What’s Going On: The first day in the demolition of Rome

What's Going On

Rome wasn’t built in a day; and it certainly wasn’t torn down in one either.

Friday won’t be remembered as THE day. In fact, in the annals of history, it may be forgotten entirely.

But if, and that’s a big if, the Donald Trump presidency ends one day prematurely, Friday will be prominently featured on any timeline featuring the demise of arguably one of the three most controversial presidential tenures in our nation’s history.

With the exception of Abraham Lincoln (who had a war break out after his election) and Richard Nixon (who actually resigned) no president has created more controversy before and after his election than Donald Trump. As a result, critics were looking for a way to get him out of office before he even took the oath for it.

They took one big step closer to realizing that goal Friday with Michael Flynn’s guilty plea to charges he lied to the FBI about his dealings with Russian government leaders.

Prior to Friday, there was a lot of smoke but little fire to the brewing Russian election-meddling controversy. Yeah sure, there was an investigation headed by a former FBI chief. So what? Lots of presidents or people close to them have been “investigated.”

And yes, there were some charges filed against some Trump associates, most notably Paul Manafort. But even then, that didn’t appear that serious as most of the charges surrounded misconduct before he started working for Trump, who had also fired him well before he took office.

So again, easy to shake off, ignore, and simply chalk up to eager beaver liberal politicians teaming up with the liberal media to disparage the Republican president.

That all changed Friday with Flynn’s plea.

This is a man who as a retired general added much-needed credibility to the Trump campaign in which he was heavily involved. In fact, in the irony of ironies, it was Flynn who led the “Lock Her Up” chants regarding Hilary Clinton at the Republican National Convention.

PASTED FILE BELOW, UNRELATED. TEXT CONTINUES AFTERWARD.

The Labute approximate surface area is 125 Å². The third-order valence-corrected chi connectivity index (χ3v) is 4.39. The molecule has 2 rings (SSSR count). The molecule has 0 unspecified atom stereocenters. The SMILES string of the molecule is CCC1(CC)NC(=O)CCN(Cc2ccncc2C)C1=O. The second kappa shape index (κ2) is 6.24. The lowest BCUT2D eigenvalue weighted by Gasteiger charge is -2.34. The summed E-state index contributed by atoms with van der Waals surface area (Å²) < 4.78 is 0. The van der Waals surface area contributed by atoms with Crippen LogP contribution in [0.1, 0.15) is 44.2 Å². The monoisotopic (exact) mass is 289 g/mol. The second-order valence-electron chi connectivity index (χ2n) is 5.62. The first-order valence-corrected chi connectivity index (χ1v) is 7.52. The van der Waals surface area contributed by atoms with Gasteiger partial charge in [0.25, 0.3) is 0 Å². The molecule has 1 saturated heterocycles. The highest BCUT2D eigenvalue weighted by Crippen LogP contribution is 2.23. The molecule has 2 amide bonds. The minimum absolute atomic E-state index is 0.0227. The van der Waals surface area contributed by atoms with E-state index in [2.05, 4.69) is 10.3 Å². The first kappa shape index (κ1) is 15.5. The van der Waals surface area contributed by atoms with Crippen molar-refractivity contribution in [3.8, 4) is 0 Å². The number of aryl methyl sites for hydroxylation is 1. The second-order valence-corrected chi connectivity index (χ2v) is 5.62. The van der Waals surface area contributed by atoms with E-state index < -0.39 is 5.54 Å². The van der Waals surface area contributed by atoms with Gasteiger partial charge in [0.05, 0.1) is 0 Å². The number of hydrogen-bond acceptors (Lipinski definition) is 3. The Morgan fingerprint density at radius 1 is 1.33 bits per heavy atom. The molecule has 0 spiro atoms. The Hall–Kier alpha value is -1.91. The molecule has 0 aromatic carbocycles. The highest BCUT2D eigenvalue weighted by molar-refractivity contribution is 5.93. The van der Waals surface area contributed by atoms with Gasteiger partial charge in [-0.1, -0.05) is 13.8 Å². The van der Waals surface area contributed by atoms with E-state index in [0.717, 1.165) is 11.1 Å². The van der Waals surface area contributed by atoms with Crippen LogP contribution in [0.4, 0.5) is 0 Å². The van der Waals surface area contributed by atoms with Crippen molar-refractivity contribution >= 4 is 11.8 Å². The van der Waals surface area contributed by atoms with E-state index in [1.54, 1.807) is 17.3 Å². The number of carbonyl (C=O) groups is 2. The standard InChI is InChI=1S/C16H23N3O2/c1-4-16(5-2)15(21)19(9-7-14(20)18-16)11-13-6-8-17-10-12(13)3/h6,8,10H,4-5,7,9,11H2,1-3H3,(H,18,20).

Following Trump’s election, Flynn continued to play an important part in Trump’s transition team before becoming his National Security Adviser … for a month.

It was during this transition period, from the November election the January inauguration, that Flynn started to implicate himself (at least in relation to the one charge he pled guilty to) and is frequently the case, the initial misstep wasn’t that big a deal.

In short, Flynn was in contact with Russian diplomats, telling them Trump didn’t support President Barack Obama’s sanctions he had levied following an investigation into government-sponsored computer hacking. It was a simple message: don’t get too worked up about this or make a big stink, the next guy will make it all good.

Technically, it is against the law for incoming politicians to interfere in matters of state with foreign powers before taking office. However, most concede the law (commonly referred to as the Logan Act) is outdated and rarely followed.

Interestingly though, Flynn didn’t plead guilty to a charge of violating the Logan Act. He pleaded guilty to lying to the FBI about violating the Logan Act.

When he was interviewed by FBI officials four days after Trump took office, Flynn said the conversations between him and Russian diplomats never occurred.

Flynn is now saying his contact with Russian officials was organized by senior members of Trump’s transition team. Who knew what and when will be important details the investigation has yet to reveal, and will greatly determine how much further this controversy imperils Trump’s presidency.

I still don’t believe Friday’s events set an inevitable chain of events into motion that ends in impeachment hearings, which I do believe would have to happen before Trump voluntarily resigns.

However, we are definitely one big step closer to that reality.


Gregory Orear is the publisher of The Journal. His award-winning weekly column, “What’s Going On,” has been published in four newspapers in three states for more than 20 years. He can be contacted at gorear@nujournal.com.